Consequences of incorporation

The following are some of the most important consequences of incorporation under the Associations Incorporation Act 1985 (SA).

Note: the Corporate Affairs Commission (referred to below) is part of Consumer and Business Services.

Perpetual Succession [s 20(3)(a)]

Upon incorporation, the association becomes a body corporate with perpetual succession, meaning it can continue to exist indefinitely, regardless of changes to its membership.

Common Seal [s 20(3)(a)]

An incorporated association must have a common seal. For more information about this, see Powers of incorporated associations.

Corporate Name [s 20(3)(a), s 65]

The association's name is chosen by the association, but must be approved by the Corporate Affairs Commission, and is the corporate name appearing on the certificate of incorporation sent to the association by them. The word 'Incorporated' is part of the association's name and must come at the end of the name. The abbreviation 'Inc.' may be used.

Property [s 20(3)(b)]

The ownership of all real and personal property of an unincorporated association is automatically transferred from the members and the trustees, if any, to the newly incorporated association (subject to any trusts that may affect the property). However, it may still be necessary to register these changes separately (for example, land held by trustees must be transferred to the association and this must be registered at the Lands Titles Office).

Rights and Liabilities [s 20(3)(c), s 21]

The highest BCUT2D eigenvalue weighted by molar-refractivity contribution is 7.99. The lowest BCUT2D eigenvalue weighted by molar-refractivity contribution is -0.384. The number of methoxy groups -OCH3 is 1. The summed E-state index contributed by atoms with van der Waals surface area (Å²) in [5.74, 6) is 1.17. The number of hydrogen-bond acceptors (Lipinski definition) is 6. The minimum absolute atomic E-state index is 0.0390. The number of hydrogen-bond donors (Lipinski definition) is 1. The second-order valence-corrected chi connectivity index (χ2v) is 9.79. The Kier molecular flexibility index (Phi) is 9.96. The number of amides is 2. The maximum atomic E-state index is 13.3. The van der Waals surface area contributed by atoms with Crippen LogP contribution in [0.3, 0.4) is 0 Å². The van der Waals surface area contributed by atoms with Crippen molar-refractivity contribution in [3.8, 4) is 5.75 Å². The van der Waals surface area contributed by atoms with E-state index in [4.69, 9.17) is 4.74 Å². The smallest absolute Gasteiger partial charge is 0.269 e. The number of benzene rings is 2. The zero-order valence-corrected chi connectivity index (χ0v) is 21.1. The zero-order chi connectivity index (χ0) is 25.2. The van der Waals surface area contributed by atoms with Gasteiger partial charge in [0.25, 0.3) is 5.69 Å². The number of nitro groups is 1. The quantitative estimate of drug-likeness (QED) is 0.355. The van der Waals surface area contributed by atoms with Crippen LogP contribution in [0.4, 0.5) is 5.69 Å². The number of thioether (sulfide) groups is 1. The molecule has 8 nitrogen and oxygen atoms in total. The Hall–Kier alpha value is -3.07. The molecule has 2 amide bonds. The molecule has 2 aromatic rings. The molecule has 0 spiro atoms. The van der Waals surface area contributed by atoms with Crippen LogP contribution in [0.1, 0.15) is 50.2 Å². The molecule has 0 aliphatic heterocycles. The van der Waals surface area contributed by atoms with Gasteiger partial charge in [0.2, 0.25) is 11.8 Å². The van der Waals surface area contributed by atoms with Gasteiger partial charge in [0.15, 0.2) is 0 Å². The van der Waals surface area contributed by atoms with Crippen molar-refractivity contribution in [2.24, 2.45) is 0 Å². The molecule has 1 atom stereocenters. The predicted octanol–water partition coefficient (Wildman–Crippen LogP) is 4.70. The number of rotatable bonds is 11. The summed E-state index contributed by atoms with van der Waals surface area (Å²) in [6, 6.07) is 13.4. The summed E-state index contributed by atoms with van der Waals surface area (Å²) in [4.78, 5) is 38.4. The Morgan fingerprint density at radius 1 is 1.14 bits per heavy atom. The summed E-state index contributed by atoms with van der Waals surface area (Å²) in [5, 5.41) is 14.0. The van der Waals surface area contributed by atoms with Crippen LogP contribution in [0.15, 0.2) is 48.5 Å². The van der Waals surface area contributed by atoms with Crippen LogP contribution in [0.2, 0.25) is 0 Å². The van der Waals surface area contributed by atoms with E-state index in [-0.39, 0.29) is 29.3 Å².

The rights or liabilities of an organisation continue and are not 'wiped out' when it incorporates. Any contracts the association was involved in continue to operate. Although members are not personally liable for debts of an incorporated association (unless the rules of the association provide for some liability), they will still be responsible for debts incurred on behalf of the association before incorporation. Members can be required to contribute to the payment of these prior debts.

Profits for members[s 55]

An incorporated association must not make profits for any member of the association or for any associate of a member without the approval of the Corporate Affairs Commission. An association must not pay any money to a member (or any associate of a member) without the Commission's approval. The exceptions to this are reasonable payments for work done for or on behalf of the association, or payments that are incidental to activities carried on by the association in accordance with its objects.

Consequences of incorporation  :  Last Revised: Fri Aug 9th 2013
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